I'm guessing that your accountID is unique, probably the primary key of your accounts table. If that's true, then in your example 'j w account' is an accountname which occurs 6 times, presumably with 6 different accountid's. What would your desired result then be?
Would you be looking for:
accountID accountname sum
1234123414 j w account 6
9876543210 j w account 6
which doesn't seem terribly useful ... but what do I know...
But let's work on the subquery idea. Your original query returns the set of duplicate accountnames and a count. The results of a query can also be thought of as a table; in fact, in SQL this is called a 'derived table'. We can then JOIN this derived table with your original accounts table and display columns from each:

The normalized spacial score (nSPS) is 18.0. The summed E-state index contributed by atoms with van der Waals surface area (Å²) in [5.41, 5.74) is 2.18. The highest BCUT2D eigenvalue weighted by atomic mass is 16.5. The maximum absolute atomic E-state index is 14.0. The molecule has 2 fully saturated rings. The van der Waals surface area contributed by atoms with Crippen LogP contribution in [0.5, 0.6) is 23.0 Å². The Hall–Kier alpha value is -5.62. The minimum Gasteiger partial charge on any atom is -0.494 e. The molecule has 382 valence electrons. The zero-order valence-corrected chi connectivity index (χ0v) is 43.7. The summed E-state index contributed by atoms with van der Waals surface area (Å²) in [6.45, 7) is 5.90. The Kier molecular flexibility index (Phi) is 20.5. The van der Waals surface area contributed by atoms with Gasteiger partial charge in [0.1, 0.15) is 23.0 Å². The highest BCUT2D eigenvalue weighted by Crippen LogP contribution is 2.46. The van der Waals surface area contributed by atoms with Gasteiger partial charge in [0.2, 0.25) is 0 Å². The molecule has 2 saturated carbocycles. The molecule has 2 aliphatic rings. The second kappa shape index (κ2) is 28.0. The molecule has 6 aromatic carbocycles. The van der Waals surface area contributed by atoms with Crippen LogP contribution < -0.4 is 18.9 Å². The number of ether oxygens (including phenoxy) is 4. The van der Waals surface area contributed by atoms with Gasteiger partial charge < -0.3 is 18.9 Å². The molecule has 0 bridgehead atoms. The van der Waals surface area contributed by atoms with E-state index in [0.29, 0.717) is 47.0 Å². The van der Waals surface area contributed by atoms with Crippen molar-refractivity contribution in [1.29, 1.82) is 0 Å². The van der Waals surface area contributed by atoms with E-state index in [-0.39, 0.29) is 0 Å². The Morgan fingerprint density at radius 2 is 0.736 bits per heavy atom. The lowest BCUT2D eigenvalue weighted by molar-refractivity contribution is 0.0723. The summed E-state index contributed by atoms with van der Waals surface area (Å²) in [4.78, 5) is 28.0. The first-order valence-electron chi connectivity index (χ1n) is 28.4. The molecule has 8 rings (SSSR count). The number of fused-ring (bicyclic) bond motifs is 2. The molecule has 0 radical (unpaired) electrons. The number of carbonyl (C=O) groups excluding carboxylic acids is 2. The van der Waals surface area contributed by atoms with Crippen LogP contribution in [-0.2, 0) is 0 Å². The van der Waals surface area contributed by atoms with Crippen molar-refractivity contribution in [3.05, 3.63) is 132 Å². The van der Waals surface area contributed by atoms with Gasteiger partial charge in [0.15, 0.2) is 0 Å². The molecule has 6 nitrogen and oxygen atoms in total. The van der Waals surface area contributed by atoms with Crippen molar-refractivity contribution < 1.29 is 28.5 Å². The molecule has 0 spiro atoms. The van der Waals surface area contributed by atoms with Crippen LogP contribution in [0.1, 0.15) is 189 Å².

SELECT accountID, dups.accountname , dupcount
INNER JOIN (SELECT accountname, count(*) as dupcount FROM accounts
GROUP BY accountname HAVING count(*) > 1) as dups
ON accounts.accountname = dups.accountname;
There's a little housekeeping to be done. The derived table must be given a name in the FROM clause, and we'll need to give a name to the COUNT expression so we can refer to it.
Custom Apps, Inc.